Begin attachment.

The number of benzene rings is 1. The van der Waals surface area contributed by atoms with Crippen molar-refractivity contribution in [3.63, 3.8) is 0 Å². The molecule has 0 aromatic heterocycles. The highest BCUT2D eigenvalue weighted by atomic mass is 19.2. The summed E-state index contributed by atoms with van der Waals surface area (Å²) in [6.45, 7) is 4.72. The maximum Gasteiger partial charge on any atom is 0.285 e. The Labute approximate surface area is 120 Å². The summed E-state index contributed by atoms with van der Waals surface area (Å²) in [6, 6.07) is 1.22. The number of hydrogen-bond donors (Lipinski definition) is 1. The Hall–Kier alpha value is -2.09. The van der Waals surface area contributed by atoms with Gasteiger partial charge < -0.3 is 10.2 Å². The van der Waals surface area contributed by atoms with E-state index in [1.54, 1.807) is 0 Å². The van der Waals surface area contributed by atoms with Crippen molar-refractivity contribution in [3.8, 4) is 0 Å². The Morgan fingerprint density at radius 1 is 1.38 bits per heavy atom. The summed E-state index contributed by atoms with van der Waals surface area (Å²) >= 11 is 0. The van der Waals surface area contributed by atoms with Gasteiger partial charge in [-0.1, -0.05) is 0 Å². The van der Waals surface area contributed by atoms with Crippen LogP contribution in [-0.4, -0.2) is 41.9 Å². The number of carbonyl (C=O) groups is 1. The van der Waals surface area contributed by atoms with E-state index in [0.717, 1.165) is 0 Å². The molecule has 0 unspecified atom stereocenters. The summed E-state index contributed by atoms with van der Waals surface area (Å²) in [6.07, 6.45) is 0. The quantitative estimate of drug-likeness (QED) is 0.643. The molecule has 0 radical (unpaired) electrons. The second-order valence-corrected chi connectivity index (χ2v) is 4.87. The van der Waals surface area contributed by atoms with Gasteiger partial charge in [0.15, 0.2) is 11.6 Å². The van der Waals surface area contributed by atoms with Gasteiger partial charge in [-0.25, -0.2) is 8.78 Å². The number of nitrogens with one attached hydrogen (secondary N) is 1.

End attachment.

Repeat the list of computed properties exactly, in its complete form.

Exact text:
The number of benzene rings is 1. The van der Waals surface area contributed by atoms with Crippen molar-refractivity contribution in [3.63, 3.8) is 0 Å². The molecule has 0 aromatic heterocycles. The highest BCUT2D eigenvalue weighted by atomic mass is 19.2. The summed E-state index contributed by atoms with van der Waals surface area (Å²) in [6.45, 7) is 4.72. The maximum Gasteiger partial charge on any atom is 0.285 e. The Labute approximate surface area is 120 Å². The summed E-state index contributed by atoms with van der Waals surface area (Å²) in [6, 6.07) is 1.22. The number of hydrogen-bond donors (Lipinski definition) is 1. The Hall–Kier alpha value is -2.09. The van der Waals surface area contributed by atoms with Gasteiger partial charge < -0.3 is 10.2 Å². The van der Waals surface area contributed by atoms with E-state index in [1.54, 1.807) is 0 Å². The van der Waals surface area contributed by atoms with Crippen molar-refractivity contribution in [3.8, 4) is 0 Å². The Morgan fingerprint density at radius 1 is 1.38 bits per heavy atom. The summed E-state index contributed by atoms with van der Waals surface area (Å²) >= 11 is 0. The van der Waals surface area contributed by atoms with Gasteiger partial charge in [-0.1, -0.05) is 0 Å². The van der Waals surface area contributed by atoms with Crippen LogP contribution in [-0.4, -0.2) is 41.9 Å². The number of carbonyl (C=O) groups is 1. The van der Waals surface area contributed by atoms with E-state index in [0.717, 1.165) is 0 Å². The molecule has 0 unspecified atom stereocenters. The summed E-state index contributed by atoms with van der Waals surface area (Å²) in [6.07, 6.45) is 0. The quantitative estimate of drug-likeness (QED) is 0.643. The molecule has 0 radical (unpaired) electrons. The second-order valence-corrected chi connectivity index (χ2v) is 4.87. The van der Waals surface area contributed by atoms with Gasteiger partial charge in [0.15, 0.2) is 11.6 Å². The van der Waals surface area contributed by atoms with Gasteiger partial charge in [-0.25, -0.2) is 8.78 Å². The number of nitrogens with one attached hydrogen (secondary N) is 1.